Funding cuts threaten popular centre

Dreams shattered: Almost 100 young people may not be able to complete their education if Eagle Raps Inc closes in December. "These are not bad kids. They just need our help and the chance to become productive citizens," co-founder Sally Wynd said. Picture: Geoff Jones

Dreams shattered: Almost 100 young people may not be able to complete their education if Eagle Raps Inc closes in December. "These are not bad kids. They just need our help and the chance to become productive citizens," co-founder Sally Wynd said. Picture: Geoff Jones

A DOONSIDE non-profit organisation that provides an alternative for young people who would otherwise struggle in mainstream education could close.

Eagle Raps Inc needs to find $200,000 to reopen next year after funding from the Department of Education, Employment and Workplace Relations program Youth Connections was axed.

Founded by Marten and Sally Wynd, Eagle Raps began 17 years ago as a youth drop-in centre before it took on its first student in 2003.

Since then, about 2000 young people have done their education through correspondence.

"It was our only source of funding, apart from community help," Mrs Wynd said. "A lot of people say we're a school for students with behavioral difficulties but we're not.

"We have a boy whose mum is ill with cancer, young mums with babies and a boy with a rare bone disease. It means more to the kids than to me because they have nowhere else to go."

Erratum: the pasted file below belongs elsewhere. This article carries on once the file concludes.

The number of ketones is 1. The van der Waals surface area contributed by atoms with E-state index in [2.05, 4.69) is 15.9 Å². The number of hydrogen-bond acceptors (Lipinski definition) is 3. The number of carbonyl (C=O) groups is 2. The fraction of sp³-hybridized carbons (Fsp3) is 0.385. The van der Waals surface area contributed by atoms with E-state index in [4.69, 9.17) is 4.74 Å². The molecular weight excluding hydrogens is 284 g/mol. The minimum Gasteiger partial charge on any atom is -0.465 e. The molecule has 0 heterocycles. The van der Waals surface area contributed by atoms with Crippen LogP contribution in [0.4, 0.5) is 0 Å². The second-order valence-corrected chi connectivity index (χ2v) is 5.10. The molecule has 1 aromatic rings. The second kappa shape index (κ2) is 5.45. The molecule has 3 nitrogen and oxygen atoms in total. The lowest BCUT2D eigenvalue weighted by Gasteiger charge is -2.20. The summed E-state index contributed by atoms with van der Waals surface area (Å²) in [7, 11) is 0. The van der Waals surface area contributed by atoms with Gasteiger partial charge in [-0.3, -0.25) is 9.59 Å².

A motion calling on Blacktown Council to write to relevant ministers and help find alternative funding for Eagle Raps was unanimously supported at last week's meeting.

Karley Tyrrell, 15, told the councillors how Eagle Raps changed her life.

"I hardly ever went to class and I didn't really do my work most of the time," she said.

"I'm really happy I found out about Eagle Raps because it made a better person and I've learned lots of stuff."

Edward Alofi is finishing his HSC and hopes to join the defence force.

"I would be on the streets, robbing people if it wasn't for Eagle Raps," he said.

"I feel bad for the other kids who may not get an opportunity to get their education."

Mrs Wynd has not given up and has appealed to the corporate sector for a helping hand.

"We ran Eagles Raps on a voluntary basis for the first 10 years," she said. "You don't put that much into it if you're not passionate about it. I'd shed a tear or two if we were to close."

Smartphone
Tablet - Narrow
Tablet - Wide
Desktop